Daniels: This is not a universal story. It is what it is…After the success of Precious, I had a lot of studios interested and movie offers and stuff. And I went back to what I was passionate about. And the story was just so mindbloggling and so powerful, potent, humouress–without trying to be. [It was] sexy, gutteral, violent, nasty, racial. And it encompassed so much that I thought, I gotta do what I gotta do. I gotta direct a world that I understand, and people that I understand. Hence The Paperboy….There’s tonnes of bullets you can shoot in this plot–it’s more of a character study. There are tones of holes in the book too, but it’s facinating and I knew that jumping in, and that the murder investigation was sort of secondary. It wasn’t really about following the A to Z of an actual murder investigation. I try to sew it, hem it as best I could. But I was more fascinated by the chracters because I knew everyone of them, as I did in Precious. I can’t direct something if I don’t know that something or have a life experience with that person.
On the characters:
Efron: I think at the beginning, Jack is very lost. He doesn’t really fit into this future that his dad has planned for him. He made all the right choieces, to a degree, and at the beginning of the this movie, he still wants something more, and he doesn’t know what that is. I think that through these chaacters on this journey, he really finds out the innersworksing of people and what makes them tick….There are moments that could have been uncomfortable but really that’s why we’re here. That’s what I was looking for with the part. You know, with Lee, it was all a bit scary. But it was fun. that was part of the reason that I did it.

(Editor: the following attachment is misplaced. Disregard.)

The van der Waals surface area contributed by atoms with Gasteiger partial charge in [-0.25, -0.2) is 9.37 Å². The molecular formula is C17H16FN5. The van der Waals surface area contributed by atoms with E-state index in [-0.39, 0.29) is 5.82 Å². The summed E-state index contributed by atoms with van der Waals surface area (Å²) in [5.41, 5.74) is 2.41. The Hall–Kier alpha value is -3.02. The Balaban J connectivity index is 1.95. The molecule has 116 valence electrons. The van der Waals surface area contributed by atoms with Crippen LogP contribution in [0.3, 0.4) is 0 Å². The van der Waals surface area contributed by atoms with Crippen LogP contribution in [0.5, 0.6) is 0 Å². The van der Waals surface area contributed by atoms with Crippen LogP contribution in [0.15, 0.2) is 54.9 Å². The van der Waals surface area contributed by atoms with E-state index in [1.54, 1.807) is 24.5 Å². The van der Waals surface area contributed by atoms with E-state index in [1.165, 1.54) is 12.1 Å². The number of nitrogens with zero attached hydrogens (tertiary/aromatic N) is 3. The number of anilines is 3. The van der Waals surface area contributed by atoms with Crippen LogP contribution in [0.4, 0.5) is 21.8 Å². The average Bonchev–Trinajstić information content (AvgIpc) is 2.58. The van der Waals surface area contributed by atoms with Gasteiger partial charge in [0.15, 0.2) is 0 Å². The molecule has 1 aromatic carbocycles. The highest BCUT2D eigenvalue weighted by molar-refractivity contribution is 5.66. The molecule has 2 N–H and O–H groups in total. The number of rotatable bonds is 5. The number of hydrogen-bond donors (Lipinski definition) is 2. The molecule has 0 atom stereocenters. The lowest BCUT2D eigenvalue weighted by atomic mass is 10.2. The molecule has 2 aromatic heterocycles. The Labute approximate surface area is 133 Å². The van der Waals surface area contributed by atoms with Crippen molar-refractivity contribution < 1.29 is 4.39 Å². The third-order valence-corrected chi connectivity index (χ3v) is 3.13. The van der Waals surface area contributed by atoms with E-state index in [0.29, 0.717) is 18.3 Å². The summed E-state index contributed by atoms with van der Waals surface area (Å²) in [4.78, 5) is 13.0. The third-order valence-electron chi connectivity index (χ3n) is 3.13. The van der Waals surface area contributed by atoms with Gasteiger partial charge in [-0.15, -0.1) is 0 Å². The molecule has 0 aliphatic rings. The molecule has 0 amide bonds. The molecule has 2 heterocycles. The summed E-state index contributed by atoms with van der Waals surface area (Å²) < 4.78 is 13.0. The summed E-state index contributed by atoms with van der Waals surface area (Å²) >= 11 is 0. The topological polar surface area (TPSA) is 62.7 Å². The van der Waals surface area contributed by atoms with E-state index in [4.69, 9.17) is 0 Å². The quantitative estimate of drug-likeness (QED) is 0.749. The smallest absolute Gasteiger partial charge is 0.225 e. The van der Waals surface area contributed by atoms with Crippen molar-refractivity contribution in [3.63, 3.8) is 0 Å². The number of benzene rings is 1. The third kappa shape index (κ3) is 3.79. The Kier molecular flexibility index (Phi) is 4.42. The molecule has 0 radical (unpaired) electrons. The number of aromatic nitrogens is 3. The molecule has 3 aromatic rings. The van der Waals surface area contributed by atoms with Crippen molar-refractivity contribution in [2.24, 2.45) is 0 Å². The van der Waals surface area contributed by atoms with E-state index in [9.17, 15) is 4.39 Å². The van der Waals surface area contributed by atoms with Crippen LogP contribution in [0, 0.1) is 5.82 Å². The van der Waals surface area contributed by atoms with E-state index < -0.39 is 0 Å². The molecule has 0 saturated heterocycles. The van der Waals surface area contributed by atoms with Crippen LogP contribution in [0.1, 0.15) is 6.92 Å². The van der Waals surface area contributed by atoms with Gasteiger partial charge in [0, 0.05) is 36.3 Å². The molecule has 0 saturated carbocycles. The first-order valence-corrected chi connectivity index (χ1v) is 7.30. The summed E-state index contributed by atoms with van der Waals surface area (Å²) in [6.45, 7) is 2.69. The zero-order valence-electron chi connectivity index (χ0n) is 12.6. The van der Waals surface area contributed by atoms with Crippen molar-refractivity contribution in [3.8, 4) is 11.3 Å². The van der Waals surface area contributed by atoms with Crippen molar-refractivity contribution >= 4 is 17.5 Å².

Oyelowo: In Dexter’s novel, Yardley is not black. Lee and I were trying to get another film off the ground that was largely set in the world of civil rights in the ’60s so when The Paperboy came along, we wanted to continue exploring that, and he just felt like he couldn’t do a film set in the ’60s in the south without exploring that. And so I think that as he made that choice, and we went in that direction, he started to see more and more of himself in Yardley. What we started to discuss was how to justify this character being in this movie without it all being about race? What Lee and I have found as being black people, who are largely a minority in a white industry, you find yourself morphing in order to be excepted and in order to inhabit these spaces. He talked a lot about how he has to be with studio heads, financiers as apposed to being just back home in Philidelphia with his family. And that sort of inspried the diplicitous nature that you see with Yardley. The idea is not that Yardley is gay, but he will do what he needs to do to get where he wants to get.